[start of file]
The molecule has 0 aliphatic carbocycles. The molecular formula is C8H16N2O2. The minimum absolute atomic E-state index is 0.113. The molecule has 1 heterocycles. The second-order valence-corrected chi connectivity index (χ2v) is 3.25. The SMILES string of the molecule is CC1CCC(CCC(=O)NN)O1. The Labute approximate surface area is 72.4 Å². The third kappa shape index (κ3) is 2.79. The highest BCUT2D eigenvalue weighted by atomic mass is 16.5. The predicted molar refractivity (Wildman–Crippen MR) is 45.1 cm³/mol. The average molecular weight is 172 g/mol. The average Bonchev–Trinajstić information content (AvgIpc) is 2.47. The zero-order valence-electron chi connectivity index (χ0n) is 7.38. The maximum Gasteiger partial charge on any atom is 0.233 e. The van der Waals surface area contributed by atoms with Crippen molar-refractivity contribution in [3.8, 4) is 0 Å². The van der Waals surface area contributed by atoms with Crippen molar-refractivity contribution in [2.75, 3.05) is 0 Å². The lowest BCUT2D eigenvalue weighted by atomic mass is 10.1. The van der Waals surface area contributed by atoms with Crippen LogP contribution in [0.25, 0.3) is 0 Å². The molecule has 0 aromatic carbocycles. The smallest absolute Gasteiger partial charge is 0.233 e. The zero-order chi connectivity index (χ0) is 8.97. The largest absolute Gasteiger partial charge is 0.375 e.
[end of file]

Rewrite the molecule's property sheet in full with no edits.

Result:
The molecule has 0 aliphatic carbocycles. The molecular formula is C8H16N2O2. The minimum absolute atomic E-state index is 0.113. The molecule has 1 heterocycles. The second-order valence-corrected chi connectivity index (χ2v) is 3.25. The SMILES string of the molecule is CC1CCC(CCC(=O)NN)O1. The Labute approximate surface area is 72.4 Å². The third kappa shape index (κ3) is 2.79. The highest BCUT2D eigenvalue weighted by atomic mass is 16.5. The predicted molar refractivity (Wildman–Crippen MR) is 45.1 cm³/mol. The average molecular weight is 172 g/mol. The average Bonchev–Trinajstić information content (AvgIpc) is 2.47. The zero-order valence-electron chi connectivity index (χ0n) is 7.38. The maximum Gasteiger partial charge on any atom is 0.233 e. The van der Waals surface area contributed by atoms with Crippen molar-refractivity contribution in [3.8, 4) is 0 Å². The van der Waals surface area contributed by atoms with Crippen molar-refractivity contribution in [2.75, 3.05) is 0 Å². The lowest BCUT2D eigenvalue weighted by atomic mass is 10.1. The van der Waals surface area contributed by atoms with Crippen LogP contribution in [0.25, 0.3) is 0 Å². The molecule has 0 aromatic carbocycles. The smallest absolute Gasteiger partial charge is 0.233 e. The zero-order chi connectivity index (χ0) is 8.97. The largest absolute Gasteiger partial charge is 0.375 e.